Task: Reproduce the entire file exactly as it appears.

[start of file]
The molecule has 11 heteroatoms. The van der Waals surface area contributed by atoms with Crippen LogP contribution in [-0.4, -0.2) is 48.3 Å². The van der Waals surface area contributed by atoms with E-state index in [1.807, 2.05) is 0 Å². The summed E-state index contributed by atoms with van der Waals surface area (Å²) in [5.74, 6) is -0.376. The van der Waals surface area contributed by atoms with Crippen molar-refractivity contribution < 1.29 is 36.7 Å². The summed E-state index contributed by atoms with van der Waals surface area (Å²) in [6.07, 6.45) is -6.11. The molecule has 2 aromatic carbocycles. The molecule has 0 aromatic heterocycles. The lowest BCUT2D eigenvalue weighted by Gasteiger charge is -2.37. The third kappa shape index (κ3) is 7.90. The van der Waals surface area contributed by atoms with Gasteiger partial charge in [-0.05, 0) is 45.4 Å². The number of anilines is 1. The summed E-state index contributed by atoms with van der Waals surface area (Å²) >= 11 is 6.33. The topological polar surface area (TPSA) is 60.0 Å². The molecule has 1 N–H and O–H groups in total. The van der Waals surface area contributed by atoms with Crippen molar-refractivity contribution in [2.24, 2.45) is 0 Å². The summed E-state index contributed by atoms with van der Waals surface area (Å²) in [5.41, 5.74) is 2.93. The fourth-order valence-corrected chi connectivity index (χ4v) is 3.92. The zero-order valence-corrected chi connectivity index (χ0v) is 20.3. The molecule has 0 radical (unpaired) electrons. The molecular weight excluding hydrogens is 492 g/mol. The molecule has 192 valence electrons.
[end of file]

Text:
The molecule has 11 heteroatoms. The van der Waals surface area contributed by atoms with Crippen LogP contribution in [-0.4, -0.2) is 48.3 Å². The van der Waals surface area contributed by atoms with E-state index in [1.807, 2.05) is 0 Å². The summed E-state index contributed by atoms with van der Waals surface area (Å²) in [5.74, 6) is -0.376. The van der Waals surface area contributed by atoms with Crippen molar-refractivity contribution < 1.29 is 36.7 Å². The summed E-state index contributed by atoms with van der Waals surface area (Å²) in [6.07, 6.45) is -6.11. The molecule has 2 aromatic carbocycles. The molecule has 0 aromatic heterocycles. The lowest BCUT2D eigenvalue weighted by Gasteiger charge is -2.37. The third kappa shape index (κ3) is 7.90. The van der Waals surface area contributed by atoms with Gasteiger partial charge in [-0.05, 0) is 45.4 Å². The number of anilines is 1. The summed E-state index contributed by atoms with van der Waals surface area (Å²) >= 11 is 6.33. The topological polar surface area (TPSA) is 60.0 Å². The molecule has 1 N–H and O–H groups in total. The van der Waals surface area contributed by atoms with Crippen molar-refractivity contribution in [2.24, 2.45) is 0 Å². The summed E-state index contributed by atoms with van der Waals surface area (Å²) in [5.41, 5.74) is 2.93. The fourth-order valence-corrected chi connectivity index (χ4v) is 3.92. The zero-order valence-corrected chi connectivity index (χ0v) is 20.3. The molecule has 0 radical (unpaired) electrons. The molecular weight excluding hydrogens is 492 g/mol. The molecule has 192 valence electrons.